Mushrooms making a difference

02 May 2021 | Infrastructure

First Lady Monica Geingos paid a visit to the Standard Bank Namibia's BioHab project site at Brakwater on the outskirts of Windhoek late last week. This project is an initiative exploring alternative ways of accelerating the delivery of adequate housing through the use of cost-effective building materials and is part of the bank’s Buy-a-brick initiative.
The pilot project tests indigenous “encroacher bush” which is harvested to create substrate (food) for mushroom farming. The gourmet, nutritious mushrooms are grown and harvested, and the resulting material left behind is compacted into sustainable, ecologically friendly building materials which will be used to construct houses for the Buy-a-Brick initiative and for delivery to the members of the Shack Dwellers Federation.
Geingos said the challenge of rapid urbanization and informal settlements is developing faster than the solutions and the funding available. She said Namibia needs a strategy that works in two directions: One that focuses on the people who are currently leaving the informal settlements, and another which pro-actively plans for those who are set to arrive in urban areas in the coming decades.

Decent shelter
“Improving informal settlements is not just about decent shelter but it’s also about livelihoods. The problems unique to the informal settlements cannot be resolved using conventional ideas, processes, regulations, or laws. If some standards and bylaws need to be adjusted to resolve the needs of the people - let them be adjusted,” she said.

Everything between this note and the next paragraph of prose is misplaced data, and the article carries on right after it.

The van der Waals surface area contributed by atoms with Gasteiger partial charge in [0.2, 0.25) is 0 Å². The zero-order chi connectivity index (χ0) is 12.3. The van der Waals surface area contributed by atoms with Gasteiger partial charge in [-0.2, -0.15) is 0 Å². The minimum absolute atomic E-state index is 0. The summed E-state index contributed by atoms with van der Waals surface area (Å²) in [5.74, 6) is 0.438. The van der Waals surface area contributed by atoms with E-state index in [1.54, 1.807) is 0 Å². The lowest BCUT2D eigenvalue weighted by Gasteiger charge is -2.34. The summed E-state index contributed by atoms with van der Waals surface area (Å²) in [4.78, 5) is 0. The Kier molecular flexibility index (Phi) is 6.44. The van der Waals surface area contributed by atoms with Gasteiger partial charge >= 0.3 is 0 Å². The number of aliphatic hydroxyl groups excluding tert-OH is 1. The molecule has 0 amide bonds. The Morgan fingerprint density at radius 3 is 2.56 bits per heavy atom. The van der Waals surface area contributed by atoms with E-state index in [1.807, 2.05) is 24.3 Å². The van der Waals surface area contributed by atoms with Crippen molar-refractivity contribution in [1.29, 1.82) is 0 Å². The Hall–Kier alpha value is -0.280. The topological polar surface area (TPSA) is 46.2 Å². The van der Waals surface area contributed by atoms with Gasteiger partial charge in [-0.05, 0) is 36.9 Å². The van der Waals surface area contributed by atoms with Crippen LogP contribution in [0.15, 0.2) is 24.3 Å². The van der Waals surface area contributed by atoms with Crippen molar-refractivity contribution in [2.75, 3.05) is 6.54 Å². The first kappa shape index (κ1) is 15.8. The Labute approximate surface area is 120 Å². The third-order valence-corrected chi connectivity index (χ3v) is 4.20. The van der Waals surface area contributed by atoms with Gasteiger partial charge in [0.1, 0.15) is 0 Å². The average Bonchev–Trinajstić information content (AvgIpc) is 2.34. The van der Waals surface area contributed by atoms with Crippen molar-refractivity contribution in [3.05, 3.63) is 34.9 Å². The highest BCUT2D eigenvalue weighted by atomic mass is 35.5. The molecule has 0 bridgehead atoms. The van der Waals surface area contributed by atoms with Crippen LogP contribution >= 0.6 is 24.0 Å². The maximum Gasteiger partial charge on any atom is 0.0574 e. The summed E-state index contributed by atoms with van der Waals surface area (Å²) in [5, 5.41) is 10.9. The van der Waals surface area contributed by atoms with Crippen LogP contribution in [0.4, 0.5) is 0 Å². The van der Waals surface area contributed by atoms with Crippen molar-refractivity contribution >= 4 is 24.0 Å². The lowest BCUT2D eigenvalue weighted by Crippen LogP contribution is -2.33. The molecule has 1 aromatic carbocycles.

Geingos expressed gratitude to Standard Bank Namibia, Massachusetts Institute of Technology (MIT), the Shack Dwellers Federation of Namibia and other involved organisations for establishing a community-led partnership with a bottom-up approach and the use of global initiatives to provide solutions to the housing problem in the country.
“The project serves as a perfect example of the magic that happens when the first and second economies collaborate to provide solutions,” she said noting that the project does ensure that local affordable building materials in informal settlements are possible.
Speaking at the same event, Standard Bank outgoing Chief Executive Officer, Vetumbuavi Mungunda, said the BioHab project is not just about housing but it’s an ecosystem and a creation of a new economic sector as the bi-product can be used to make cupboards, pottery pots and more. – Nampa